Check out Emily Bazelon's excellent article, How to Unmask the Internet’s Vilest Characters, in the New York Times Magazine, (4/22/2011). Without My Consent is noted at the end of the article:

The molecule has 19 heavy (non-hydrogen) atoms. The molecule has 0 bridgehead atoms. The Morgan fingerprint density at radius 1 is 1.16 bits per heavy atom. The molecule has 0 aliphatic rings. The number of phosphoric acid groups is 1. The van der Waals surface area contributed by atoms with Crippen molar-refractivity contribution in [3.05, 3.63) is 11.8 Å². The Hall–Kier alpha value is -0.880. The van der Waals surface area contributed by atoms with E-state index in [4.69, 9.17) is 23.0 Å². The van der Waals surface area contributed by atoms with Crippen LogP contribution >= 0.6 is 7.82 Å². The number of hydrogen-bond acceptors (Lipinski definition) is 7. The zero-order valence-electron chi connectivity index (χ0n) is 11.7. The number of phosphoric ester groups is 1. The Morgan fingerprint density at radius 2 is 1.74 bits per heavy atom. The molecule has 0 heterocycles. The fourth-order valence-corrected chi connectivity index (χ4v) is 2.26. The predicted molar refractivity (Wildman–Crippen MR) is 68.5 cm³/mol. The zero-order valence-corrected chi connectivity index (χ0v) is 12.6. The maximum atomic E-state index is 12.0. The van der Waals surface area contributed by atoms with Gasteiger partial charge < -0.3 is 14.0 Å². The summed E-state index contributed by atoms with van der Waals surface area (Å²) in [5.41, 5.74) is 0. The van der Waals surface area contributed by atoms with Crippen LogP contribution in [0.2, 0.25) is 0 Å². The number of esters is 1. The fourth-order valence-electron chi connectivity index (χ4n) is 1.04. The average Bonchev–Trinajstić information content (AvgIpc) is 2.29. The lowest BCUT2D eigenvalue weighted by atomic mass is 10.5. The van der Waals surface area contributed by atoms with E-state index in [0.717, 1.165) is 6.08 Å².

Fighting an anonymous smear with an anonymous lawsuit is a counterintuitive idea — and a lot of judges, including the judge on Lani’s case, are reluctant to try it. But there’s some precedent in American law for suing anonymously when a case revolves around private sexual or medical facts. That’s how we got Roe v. Wade. ‘These kinds of suits don’t squelch much speech, but they still address the harm,’ points out the University of Maryland law professor Danielle Citron, an expert on the topic. Indeed, if more people sued anonymously, the trolls might understand that hiding behind an online handle doesn’t mean you can’t be traced — and there might be fewer hateful posts as a result. Courts have ordered Google to turn over I.P. addresses in a few of these cases. The lawyers who represent Lani have two other clients who succeeded in suing their trolls anonymously, and who won settlements while remaining unknown to the public (though not to the defendant) throughout. The lawyers are starting a nonprofit, Without My Consent, to help bring more such cases.